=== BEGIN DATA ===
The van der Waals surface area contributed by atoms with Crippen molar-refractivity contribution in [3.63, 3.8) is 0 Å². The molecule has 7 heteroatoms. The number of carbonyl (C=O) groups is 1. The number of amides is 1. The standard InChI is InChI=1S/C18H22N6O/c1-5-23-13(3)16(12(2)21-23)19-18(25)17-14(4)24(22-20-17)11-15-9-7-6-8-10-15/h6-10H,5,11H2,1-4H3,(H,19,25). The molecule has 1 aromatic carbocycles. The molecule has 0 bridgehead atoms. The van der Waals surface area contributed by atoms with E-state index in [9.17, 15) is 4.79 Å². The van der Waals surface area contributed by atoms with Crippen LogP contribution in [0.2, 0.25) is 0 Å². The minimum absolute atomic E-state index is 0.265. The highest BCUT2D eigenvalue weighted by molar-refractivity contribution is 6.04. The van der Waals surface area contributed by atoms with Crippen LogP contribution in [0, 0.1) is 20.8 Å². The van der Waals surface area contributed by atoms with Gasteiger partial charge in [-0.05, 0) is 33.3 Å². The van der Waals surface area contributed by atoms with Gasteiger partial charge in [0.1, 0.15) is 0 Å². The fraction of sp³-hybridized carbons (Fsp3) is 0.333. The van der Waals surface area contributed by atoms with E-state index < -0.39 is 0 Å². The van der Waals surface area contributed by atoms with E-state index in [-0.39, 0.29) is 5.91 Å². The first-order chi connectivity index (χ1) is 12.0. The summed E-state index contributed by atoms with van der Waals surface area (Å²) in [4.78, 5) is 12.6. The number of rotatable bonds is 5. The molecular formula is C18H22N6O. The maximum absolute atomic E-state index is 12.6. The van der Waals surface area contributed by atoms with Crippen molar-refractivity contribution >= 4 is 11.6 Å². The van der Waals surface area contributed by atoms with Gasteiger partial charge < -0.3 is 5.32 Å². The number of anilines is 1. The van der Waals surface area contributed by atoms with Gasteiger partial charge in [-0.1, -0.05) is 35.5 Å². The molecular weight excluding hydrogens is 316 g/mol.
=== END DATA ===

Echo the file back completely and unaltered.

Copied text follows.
The van der Waals surface area contributed by atoms with Crippen molar-refractivity contribution in [3.63, 3.8) is 0 Å². The molecule has 7 heteroatoms. The number of carbonyl (C=O) groups is 1. The number of amides is 1. The standard InChI is InChI=1S/C18H22N6O/c1-5-23-13(3)16(12(2)21-23)19-18(25)17-14(4)24(22-20-17)11-15-9-7-6-8-10-15/h6-10H,5,11H2,1-4H3,(H,19,25). The molecule has 1 aromatic carbocycles. The molecule has 0 bridgehead atoms. The van der Waals surface area contributed by atoms with E-state index in [9.17, 15) is 4.79 Å². The van der Waals surface area contributed by atoms with Crippen LogP contribution in [0.2, 0.25) is 0 Å². The minimum absolute atomic E-state index is 0.265. The highest BCUT2D eigenvalue weighted by molar-refractivity contribution is 6.04. The van der Waals surface area contributed by atoms with Crippen LogP contribution in [0, 0.1) is 20.8 Å². The van der Waals surface area contributed by atoms with Gasteiger partial charge in [-0.05, 0) is 33.3 Å². The van der Waals surface area contributed by atoms with Gasteiger partial charge in [0.1, 0.15) is 0 Å². The fraction of sp³-hybridized carbons (Fsp3) is 0.333. The van der Waals surface area contributed by atoms with E-state index < -0.39 is 0 Å². The van der Waals surface area contributed by atoms with E-state index in [-0.39, 0.29) is 5.91 Å². The first-order chi connectivity index (χ1) is 12.0. The summed E-state index contributed by atoms with van der Waals surface area (Å²) in [4.78, 5) is 12.6. The number of rotatable bonds is 5. The molecular formula is C18H22N6O. The maximum absolute atomic E-state index is 12.6. The van der Waals surface area contributed by atoms with Crippen molar-refractivity contribution >= 4 is 11.6 Å². The van der Waals surface area contributed by atoms with Gasteiger partial charge < -0.3 is 5.32 Å². The number of anilines is 1. The van der Waals surface area contributed by atoms with Gasteiger partial charge in [-0.1, -0.05) is 35.5 Å². The molecular weight excluding hydrogens is 316 g/mol.